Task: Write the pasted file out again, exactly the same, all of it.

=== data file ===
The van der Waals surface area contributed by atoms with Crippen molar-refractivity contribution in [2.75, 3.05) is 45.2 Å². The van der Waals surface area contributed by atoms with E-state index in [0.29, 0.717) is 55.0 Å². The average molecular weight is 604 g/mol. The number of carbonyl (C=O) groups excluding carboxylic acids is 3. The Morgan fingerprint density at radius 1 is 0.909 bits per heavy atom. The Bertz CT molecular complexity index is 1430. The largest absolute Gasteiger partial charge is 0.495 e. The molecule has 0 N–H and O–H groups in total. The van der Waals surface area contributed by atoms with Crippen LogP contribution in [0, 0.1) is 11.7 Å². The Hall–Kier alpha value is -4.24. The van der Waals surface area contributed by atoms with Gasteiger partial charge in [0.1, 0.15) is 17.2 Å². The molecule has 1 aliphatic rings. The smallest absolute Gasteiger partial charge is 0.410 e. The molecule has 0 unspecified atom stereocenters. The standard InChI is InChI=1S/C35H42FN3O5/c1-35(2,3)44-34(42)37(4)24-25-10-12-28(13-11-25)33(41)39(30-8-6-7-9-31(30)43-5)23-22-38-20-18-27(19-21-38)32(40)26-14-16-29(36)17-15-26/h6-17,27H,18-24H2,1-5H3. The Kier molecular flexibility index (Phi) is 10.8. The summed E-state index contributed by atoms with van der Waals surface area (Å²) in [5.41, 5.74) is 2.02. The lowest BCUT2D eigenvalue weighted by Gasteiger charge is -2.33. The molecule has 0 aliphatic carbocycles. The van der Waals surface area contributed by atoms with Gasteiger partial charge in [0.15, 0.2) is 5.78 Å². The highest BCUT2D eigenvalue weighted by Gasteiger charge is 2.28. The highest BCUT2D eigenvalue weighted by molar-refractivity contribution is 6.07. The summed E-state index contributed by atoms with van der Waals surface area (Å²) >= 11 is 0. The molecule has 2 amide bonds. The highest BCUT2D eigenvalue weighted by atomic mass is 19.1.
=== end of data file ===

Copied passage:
The van der Waals surface area contributed by atoms with Crippen molar-refractivity contribution in [2.75, 3.05) is 45.2 Å². The van der Waals surface area contributed by atoms with E-state index in [0.29, 0.717) is 55.0 Å². The average molecular weight is 604 g/mol. The number of carbonyl (C=O) groups excluding carboxylic acids is 3. The Morgan fingerprint density at radius 1 is 0.909 bits per heavy atom. The Bertz CT molecular complexity index is 1430. The largest absolute Gasteiger partial charge is 0.495 e. The molecule has 0 N–H and O–H groups in total. The van der Waals surface area contributed by atoms with Crippen LogP contribution in [0, 0.1) is 11.7 Å². The Hall–Kier alpha value is -4.24. The van der Waals surface area contributed by atoms with Gasteiger partial charge in [0.1, 0.15) is 17.2 Å². The molecule has 1 aliphatic rings. The smallest absolute Gasteiger partial charge is 0.410 e. The molecule has 0 unspecified atom stereocenters. The standard InChI is InChI=1S/C35H42FN3O5/c1-35(2,3)44-34(42)37(4)24-25-10-12-28(13-11-25)33(41)39(30-8-6-7-9-31(30)43-5)23-22-38-20-18-27(19-21-38)32(40)26-14-16-29(36)17-15-26/h6-17,27H,18-24H2,1-5H3. The Kier molecular flexibility index (Phi) is 10.8. The summed E-state index contributed by atoms with van der Waals surface area (Å²) in [5.41, 5.74) is 2.02. The lowest BCUT2D eigenvalue weighted by Gasteiger charge is -2.33. The molecule has 0 aliphatic carbocycles. The van der Waals surface area contributed by atoms with Gasteiger partial charge in [0.15, 0.2) is 5.78 Å². The highest BCUT2D eigenvalue weighted by Gasteiger charge is 2.28. The highest BCUT2D eigenvalue weighted by molar-refractivity contribution is 6.07. The summed E-state index contributed by atoms with van der Waals surface area (Å²) >= 11 is 0. The molecule has 2 amide bonds. The highest BCUT2D eigenvalue weighted by atomic mass is 19.1.